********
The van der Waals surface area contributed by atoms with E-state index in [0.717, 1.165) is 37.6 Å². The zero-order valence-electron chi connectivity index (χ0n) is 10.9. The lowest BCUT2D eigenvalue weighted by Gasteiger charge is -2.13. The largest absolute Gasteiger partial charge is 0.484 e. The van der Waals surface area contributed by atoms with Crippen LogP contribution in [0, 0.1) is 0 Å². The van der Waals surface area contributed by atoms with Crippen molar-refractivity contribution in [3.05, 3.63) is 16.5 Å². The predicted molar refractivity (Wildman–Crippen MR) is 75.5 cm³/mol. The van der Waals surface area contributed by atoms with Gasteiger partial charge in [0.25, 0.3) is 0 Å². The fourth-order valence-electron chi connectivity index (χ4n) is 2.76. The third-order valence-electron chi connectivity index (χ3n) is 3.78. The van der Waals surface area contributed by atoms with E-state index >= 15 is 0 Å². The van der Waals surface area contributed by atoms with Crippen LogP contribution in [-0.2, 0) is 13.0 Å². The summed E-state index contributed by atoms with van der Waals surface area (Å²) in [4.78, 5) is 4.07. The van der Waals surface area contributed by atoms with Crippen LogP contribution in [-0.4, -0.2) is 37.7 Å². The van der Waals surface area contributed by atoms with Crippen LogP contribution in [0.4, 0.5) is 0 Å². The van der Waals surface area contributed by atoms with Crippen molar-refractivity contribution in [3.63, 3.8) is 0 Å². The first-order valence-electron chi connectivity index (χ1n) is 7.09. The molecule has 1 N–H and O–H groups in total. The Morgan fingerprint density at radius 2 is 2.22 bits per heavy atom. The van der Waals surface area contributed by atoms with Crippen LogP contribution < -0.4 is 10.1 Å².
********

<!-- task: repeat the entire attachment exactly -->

The van der Waals surface area contributed by atoms with E-state index in [0.717, 1.165) is 37.6 Å². The zero-order valence-electron chi connectivity index (χ0n) is 10.9. The lowest BCUT2D eigenvalue weighted by Gasteiger charge is -2.13. The largest absolute Gasteiger partial charge is 0.484 e. The van der Waals surface area contributed by atoms with Crippen LogP contribution in [0, 0.1) is 0 Å². The van der Waals surface area contributed by atoms with Crippen molar-refractivity contribution in [3.05, 3.63) is 16.5 Å². The predicted molar refractivity (Wildman–Crippen MR) is 75.5 cm³/mol. The van der Waals surface area contributed by atoms with Gasteiger partial charge in [0.25, 0.3) is 0 Å². The fourth-order valence-electron chi connectivity index (χ4n) is 2.76. The third-order valence-electron chi connectivity index (χ3n) is 3.78. The van der Waals surface area contributed by atoms with E-state index >= 15 is 0 Å². The van der Waals surface area contributed by atoms with Crippen LogP contribution in [-0.2, 0) is 13.0 Å². The summed E-state index contributed by atoms with van der Waals surface area (Å²) in [4.78, 5) is 4.07. The van der Waals surface area contributed by atoms with Crippen LogP contribution in [-0.4, -0.2) is 37.7 Å². The van der Waals surface area contributed by atoms with Crippen LogP contribution in [0.4, 0.5) is 0 Å². The van der Waals surface area contributed by atoms with Crippen molar-refractivity contribution in [3.63, 3.8) is 0 Å². The first-order valence-electron chi connectivity index (χ1n) is 7.09. The molecule has 1 N–H and O–H groups in total. The Morgan fingerprint density at radius 2 is 2.22 bits per heavy atom. The van der Waals surface area contributed by atoms with Crippen LogP contribution < -0.4 is 10.1 Å².